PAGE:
Artists - Boris Mikhailov

Boris Mikhailov

Boris Mikhailov

Boris Mikhailov was born in 1938, Kharkiv, Ukraine
He lives and works in Berlin

During the 1970s and 1980s, Boris Mikhailov's photographs featured satirical criticism of the Soviet regime. Since the demise of the Soviet Union, he has documented the poverty and social collapse that has enveloped his homeland. The series Case History (1997-8) includes almost 500 photographs, and focuses on the homeless of Kharkiv. As he believes, a turning point in his oeuvre coincided with a general turning point in photography – i.e. creating photographs like paintings. Understanding of a photograph as just a piece of information and a reportage photo shooting intended for pages of magazines and newspaper columns is changing – indeed, a photograph is assuming easel forms and 'goes' up on a wall. Due to this a priority becomes not the hunt for 'wow' shots, rather the possibility of conveying an important moral message to viewers. Instead of observing from a safe distance, Mykhailov feels an inner need "to communicate with low things on a close distance". A moment of this communication, in his opinion, is still under-characterized in culture; therefore he tries to exploit this resource… For the Ukrainian Pavilion Boris Mikhailov presents new series of photographs in big format take in Shargorod, a small city in Ukraine and another series of photos from Kharkiv, presented on tables. The contrast between the two series in term of format, presentation and feeling creates this kind of tension that the artist likes to explore to tell stories.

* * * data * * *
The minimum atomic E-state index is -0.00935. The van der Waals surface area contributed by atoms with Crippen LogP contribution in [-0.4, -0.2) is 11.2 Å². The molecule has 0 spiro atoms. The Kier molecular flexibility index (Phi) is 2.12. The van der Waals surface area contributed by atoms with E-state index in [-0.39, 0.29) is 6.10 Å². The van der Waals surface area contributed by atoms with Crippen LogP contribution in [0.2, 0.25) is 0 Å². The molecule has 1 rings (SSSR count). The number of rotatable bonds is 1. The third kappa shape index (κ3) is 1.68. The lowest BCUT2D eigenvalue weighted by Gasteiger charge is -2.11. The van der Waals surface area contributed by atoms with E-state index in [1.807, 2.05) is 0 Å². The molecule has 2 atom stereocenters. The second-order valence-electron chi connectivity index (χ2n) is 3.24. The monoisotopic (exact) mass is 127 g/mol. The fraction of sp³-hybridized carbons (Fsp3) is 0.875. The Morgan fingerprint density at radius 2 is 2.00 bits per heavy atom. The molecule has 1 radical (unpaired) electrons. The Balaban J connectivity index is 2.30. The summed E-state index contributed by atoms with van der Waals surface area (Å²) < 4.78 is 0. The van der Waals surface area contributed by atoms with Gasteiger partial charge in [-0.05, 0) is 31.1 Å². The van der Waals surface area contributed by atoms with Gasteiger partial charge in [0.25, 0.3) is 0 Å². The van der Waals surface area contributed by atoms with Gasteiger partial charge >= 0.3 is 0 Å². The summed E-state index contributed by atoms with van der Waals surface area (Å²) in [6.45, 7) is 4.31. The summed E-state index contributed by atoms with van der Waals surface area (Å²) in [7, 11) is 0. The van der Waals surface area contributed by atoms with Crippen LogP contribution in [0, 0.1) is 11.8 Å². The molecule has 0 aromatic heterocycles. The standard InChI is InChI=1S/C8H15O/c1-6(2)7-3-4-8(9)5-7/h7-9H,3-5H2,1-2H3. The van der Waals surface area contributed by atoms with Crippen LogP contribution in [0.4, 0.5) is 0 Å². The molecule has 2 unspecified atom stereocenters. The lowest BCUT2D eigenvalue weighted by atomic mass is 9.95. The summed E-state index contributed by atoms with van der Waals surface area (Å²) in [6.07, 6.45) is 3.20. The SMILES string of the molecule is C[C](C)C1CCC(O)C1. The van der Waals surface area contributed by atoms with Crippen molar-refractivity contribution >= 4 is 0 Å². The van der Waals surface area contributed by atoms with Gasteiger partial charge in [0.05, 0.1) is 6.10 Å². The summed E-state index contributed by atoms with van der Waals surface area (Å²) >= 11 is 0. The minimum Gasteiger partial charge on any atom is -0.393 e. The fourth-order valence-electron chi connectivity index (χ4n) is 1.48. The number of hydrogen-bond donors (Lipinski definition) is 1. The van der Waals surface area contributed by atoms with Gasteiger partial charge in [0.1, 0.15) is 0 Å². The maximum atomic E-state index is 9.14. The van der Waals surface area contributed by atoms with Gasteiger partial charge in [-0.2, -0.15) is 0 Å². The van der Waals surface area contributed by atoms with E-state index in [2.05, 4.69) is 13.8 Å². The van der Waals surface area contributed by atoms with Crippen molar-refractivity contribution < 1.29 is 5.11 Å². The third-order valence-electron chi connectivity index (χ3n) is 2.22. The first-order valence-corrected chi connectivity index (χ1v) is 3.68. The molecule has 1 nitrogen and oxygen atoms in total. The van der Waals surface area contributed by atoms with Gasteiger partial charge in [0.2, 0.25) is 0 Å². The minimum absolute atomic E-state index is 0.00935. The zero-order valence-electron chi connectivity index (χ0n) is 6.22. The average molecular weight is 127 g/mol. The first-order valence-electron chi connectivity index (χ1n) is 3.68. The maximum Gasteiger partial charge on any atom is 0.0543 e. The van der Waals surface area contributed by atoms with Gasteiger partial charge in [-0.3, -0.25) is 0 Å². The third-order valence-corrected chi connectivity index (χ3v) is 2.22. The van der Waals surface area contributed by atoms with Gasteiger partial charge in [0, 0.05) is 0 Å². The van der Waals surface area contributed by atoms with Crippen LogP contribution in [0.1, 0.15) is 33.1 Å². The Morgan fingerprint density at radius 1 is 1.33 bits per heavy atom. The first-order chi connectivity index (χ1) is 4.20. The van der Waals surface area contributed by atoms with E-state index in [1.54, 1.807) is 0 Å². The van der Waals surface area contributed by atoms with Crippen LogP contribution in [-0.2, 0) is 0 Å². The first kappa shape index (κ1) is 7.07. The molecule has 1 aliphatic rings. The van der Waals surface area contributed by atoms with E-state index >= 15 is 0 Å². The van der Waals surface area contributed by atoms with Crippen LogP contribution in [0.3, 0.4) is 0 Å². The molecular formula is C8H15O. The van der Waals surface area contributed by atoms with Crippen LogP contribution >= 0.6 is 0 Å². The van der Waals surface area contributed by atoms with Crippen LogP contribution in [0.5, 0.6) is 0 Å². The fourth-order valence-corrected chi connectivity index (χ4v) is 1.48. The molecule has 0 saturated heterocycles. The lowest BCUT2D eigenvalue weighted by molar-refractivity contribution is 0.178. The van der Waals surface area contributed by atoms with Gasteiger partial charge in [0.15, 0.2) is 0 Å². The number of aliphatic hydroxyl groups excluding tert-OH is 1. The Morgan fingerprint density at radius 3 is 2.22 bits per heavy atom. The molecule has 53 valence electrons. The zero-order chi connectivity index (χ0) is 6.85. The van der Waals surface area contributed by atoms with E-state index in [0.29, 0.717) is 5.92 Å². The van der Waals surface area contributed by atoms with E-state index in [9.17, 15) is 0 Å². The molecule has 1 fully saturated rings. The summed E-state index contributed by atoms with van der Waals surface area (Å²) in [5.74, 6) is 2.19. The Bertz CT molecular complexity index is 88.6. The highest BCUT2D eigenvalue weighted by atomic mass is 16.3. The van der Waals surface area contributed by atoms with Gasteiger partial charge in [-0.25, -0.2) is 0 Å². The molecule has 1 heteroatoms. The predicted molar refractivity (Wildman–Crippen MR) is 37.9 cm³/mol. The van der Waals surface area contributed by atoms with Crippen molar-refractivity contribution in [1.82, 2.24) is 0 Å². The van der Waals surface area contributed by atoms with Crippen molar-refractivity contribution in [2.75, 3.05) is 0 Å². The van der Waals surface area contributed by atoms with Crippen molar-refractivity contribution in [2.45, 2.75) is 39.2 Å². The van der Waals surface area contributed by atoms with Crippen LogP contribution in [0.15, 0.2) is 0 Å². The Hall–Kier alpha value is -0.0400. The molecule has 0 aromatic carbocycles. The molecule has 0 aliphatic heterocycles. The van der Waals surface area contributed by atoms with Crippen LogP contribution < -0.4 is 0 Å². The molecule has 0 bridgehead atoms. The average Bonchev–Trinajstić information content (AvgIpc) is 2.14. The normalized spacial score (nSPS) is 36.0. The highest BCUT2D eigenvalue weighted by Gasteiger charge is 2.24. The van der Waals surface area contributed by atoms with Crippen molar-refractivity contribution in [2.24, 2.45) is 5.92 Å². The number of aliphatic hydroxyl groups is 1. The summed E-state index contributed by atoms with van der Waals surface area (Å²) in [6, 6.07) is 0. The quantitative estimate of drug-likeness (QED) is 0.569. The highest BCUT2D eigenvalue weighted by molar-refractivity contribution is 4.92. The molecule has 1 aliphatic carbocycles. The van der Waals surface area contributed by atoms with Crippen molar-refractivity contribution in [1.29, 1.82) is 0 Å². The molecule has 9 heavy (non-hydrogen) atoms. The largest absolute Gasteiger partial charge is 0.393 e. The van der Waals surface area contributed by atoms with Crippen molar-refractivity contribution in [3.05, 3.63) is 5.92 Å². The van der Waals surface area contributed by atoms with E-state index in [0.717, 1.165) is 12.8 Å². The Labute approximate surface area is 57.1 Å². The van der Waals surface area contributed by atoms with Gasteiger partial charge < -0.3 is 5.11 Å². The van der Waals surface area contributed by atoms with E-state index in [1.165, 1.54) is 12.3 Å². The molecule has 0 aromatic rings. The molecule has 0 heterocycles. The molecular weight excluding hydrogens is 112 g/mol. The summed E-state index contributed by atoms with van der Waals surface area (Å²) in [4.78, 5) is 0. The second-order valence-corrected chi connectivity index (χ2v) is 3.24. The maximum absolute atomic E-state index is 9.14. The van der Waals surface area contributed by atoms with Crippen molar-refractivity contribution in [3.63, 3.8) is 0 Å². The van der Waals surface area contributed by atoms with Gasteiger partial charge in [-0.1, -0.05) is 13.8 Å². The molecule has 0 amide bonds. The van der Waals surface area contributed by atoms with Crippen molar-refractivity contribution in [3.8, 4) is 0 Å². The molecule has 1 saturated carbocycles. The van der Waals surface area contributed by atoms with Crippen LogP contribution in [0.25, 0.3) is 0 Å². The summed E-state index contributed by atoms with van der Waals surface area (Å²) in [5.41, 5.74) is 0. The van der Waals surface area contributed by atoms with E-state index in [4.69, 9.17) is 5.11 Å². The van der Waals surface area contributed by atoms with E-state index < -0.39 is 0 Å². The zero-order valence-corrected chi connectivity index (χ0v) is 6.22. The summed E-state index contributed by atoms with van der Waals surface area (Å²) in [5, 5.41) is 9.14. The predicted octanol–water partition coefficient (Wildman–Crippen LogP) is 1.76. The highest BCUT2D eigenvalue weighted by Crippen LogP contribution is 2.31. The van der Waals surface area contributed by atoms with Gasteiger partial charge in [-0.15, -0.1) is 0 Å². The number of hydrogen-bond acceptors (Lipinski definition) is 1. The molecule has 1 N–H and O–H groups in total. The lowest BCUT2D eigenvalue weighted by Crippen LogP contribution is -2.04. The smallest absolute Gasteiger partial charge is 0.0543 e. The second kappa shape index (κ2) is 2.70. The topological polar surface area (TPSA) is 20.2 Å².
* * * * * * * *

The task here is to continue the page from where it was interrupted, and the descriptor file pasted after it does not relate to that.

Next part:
His personal exhibitions include the following: Football, XL Gallery, Moscow (2003); Case History, Saatchi Gallery, London (2001); Boris Mikhailov, Stedelijk Museum, Amsterdam (1998); Retrospective Review, Centre for Contemporary Art at NaUKMА, Kyiv (1997); Boris Mikhailov, Portikus, Frankfurt am Main (1995). Group Exhibitions: New Space, PinchukArtCentre, Kyiv (2006); Manifesta 5, San Sebastian (2004); Moscow-Berlin, History Museum, Moscow, Martin-Gropius-Bau, Berlin (2003); Biennial of Sao Paulo (2002); The Future is Now. Ukrainian Art of the 90s, Contemporary Art Museum, Zagreb (1999)

Project
Project
Sergey Bratkov Dzine Alexander Hnilitsky & Lesja Zaiats Boris Mikhailov Juergen Teller Mark Titchner Sam Taylor Wood
 
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